The ALRC recommends the enactment of a Commonwealth Classification of Media Content Act (New Classification Act) that incorporates all classification obligations relating to publications, films, computer games, online and mobile content and broadcast and subscription television content currently regulated by the Classification Act (Publications, Films and Computer Games) Act 1995 and the Broadcasting Services Act 1992. The New Classification Act would adopt a platform-neutral approach and specify what content must be classified, restricted to adults or prohibited.2
 
Single regulator
 
At the heart of the proposed new classification scheme is the establishment of a single regulator with primary responsibility for regulating content. This body would assume responsibility for similar functions currently undertaken by the Classification Branch of the Australian Government Attorney-General's Department, the Director of the Classification Board, the Department of Broadband, Communications and the Digital Economy, and the Australian Communications and Media Authority.3
 
Classification to be limited to feature films, television programs and computer games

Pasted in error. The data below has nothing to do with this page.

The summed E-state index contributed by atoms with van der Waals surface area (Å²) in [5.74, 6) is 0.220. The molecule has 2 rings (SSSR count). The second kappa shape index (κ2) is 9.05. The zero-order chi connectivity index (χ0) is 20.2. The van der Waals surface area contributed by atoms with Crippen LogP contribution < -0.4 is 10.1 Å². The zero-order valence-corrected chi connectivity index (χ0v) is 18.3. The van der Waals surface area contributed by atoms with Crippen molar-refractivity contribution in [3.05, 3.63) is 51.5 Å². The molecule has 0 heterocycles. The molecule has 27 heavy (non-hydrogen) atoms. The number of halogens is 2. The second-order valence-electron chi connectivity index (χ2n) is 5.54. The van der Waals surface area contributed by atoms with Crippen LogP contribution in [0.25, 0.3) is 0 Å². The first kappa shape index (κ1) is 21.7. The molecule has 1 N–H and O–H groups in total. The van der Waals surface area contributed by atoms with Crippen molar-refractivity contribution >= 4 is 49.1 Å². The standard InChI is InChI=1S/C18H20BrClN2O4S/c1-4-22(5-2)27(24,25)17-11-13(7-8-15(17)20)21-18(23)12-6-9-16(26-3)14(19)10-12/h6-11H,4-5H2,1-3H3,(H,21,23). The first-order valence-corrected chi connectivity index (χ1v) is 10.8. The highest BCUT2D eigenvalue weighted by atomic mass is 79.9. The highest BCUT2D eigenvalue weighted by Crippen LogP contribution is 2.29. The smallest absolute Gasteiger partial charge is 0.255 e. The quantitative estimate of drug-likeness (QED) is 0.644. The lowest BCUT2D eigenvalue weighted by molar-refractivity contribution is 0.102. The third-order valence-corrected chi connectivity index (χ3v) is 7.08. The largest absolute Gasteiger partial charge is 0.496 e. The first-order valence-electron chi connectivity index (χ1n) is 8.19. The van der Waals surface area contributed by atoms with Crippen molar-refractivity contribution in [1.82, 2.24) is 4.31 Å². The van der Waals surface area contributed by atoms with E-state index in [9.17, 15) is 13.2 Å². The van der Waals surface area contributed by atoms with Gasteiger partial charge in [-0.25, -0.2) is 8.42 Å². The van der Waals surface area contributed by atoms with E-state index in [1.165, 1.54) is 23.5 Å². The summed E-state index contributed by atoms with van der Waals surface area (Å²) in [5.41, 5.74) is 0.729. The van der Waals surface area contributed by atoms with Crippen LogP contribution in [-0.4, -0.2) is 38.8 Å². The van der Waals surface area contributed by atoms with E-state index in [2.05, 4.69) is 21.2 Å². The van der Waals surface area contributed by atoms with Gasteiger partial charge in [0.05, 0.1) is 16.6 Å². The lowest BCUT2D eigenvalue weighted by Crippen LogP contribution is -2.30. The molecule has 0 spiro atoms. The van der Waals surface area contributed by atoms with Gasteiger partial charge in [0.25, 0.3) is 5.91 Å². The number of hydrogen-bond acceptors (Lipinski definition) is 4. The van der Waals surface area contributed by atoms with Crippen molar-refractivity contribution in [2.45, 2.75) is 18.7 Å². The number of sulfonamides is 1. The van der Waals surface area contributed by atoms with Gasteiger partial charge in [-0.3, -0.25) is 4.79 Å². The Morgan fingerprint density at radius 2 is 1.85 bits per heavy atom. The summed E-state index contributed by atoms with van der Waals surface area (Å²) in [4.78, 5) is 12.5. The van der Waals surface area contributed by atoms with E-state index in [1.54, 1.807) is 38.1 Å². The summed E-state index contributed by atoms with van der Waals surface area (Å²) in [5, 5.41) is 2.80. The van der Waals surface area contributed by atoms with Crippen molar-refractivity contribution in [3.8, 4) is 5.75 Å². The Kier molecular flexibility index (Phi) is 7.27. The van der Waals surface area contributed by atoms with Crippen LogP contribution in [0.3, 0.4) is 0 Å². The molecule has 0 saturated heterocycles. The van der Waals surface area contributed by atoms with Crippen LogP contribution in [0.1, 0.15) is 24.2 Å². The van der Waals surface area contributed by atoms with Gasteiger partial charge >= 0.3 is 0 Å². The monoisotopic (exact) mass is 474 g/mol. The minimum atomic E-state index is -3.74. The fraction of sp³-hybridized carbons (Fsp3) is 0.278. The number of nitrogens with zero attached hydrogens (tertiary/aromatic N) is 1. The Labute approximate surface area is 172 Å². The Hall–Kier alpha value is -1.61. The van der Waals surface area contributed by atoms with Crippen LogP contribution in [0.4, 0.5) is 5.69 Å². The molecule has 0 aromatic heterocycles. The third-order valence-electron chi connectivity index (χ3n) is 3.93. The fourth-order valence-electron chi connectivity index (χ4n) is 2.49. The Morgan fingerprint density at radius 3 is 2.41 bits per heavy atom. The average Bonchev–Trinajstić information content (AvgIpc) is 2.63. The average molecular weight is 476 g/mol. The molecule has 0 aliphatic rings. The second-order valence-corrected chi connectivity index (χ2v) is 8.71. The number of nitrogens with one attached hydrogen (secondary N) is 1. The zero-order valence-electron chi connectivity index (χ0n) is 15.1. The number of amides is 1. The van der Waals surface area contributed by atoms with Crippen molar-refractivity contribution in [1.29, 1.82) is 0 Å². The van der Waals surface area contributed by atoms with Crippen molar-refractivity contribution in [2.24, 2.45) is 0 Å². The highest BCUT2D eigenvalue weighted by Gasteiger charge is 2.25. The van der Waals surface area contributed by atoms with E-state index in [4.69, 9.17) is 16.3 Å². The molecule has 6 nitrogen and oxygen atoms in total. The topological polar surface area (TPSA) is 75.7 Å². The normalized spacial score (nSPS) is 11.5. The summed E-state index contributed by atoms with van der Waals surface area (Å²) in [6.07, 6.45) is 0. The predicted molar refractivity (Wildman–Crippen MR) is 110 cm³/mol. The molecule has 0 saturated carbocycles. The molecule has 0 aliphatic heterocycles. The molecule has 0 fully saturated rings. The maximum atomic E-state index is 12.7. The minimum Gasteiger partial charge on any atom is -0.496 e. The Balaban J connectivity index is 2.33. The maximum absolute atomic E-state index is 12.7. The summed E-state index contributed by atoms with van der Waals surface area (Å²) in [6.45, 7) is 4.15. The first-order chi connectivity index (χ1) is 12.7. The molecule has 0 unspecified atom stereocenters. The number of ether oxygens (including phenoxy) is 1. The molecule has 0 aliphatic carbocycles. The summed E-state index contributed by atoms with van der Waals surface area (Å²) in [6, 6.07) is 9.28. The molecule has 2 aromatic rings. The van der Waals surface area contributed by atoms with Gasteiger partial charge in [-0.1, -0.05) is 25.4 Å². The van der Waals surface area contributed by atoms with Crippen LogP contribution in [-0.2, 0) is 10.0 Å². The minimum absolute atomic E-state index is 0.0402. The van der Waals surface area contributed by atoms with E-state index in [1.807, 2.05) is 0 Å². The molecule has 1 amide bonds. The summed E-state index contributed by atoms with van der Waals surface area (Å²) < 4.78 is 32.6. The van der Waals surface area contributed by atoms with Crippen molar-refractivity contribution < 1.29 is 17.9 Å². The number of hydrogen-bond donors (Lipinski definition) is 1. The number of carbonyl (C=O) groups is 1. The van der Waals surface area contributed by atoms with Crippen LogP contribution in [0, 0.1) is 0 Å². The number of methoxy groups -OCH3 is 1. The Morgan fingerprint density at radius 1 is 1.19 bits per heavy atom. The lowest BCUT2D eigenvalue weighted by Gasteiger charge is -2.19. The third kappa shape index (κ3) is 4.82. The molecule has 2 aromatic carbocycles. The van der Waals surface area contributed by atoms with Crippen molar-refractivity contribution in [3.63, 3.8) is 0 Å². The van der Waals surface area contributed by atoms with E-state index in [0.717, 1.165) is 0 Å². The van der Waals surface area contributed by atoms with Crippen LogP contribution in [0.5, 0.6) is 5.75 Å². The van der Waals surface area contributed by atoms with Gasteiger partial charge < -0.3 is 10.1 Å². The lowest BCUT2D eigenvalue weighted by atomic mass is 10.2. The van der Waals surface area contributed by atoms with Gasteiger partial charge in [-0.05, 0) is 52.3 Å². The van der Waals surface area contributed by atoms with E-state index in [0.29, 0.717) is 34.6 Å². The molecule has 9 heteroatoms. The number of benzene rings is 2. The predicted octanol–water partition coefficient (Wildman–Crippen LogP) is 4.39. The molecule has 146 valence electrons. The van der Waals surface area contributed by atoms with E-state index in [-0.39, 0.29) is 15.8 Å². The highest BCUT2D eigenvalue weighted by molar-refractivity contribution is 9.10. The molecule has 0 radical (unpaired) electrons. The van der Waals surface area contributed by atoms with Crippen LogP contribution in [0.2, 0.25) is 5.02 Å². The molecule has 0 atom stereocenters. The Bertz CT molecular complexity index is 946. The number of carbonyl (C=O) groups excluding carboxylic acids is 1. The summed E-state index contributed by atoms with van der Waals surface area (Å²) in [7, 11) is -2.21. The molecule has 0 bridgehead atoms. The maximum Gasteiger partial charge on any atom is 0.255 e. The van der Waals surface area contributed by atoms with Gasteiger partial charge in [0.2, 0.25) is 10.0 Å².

The ALRC proposes that feature films, television programs and computer games (where those games are likely to be classified MA 15+ or higher) made and distributed on a commercial basis and likely to have a significant Australian audience should be classified and marked. Generally, classification obligations would not apply to individuals uploading content online for non-commercial use. The classification of other content, including websites and computer games likely to be classified as G, PG or M, should remain subject to voluntary classification.4
 
Internet intermediaries (defined to include application service providers, host providers and internet access providers) would not generally be subject to such classification obligations.5 However, all content providers, including internet intermediaries, should be subject to the prohibition on the distribution of 'Prohibited' content (formally RC content).6
 
The Final Report also discusses how content subject to classification should be marked and packaged as well as the phasing out of time-zone restrictions for commercial broadcasting services.7
 
Restricting access to adult content
 
The ALRC recommends that content providers should take reasonable steps to restrict access to adult content (that is, content that is, or if classified would be, classified R 18+ or X 18+) sold, screened, provided online or otherwise distributed in Australia, irrespective of whether it is commercial or non-commercial content (although higher standards will apply to commercial content providers). The ALRC recommends that the New Classification Act should not require all adult content to be classified.8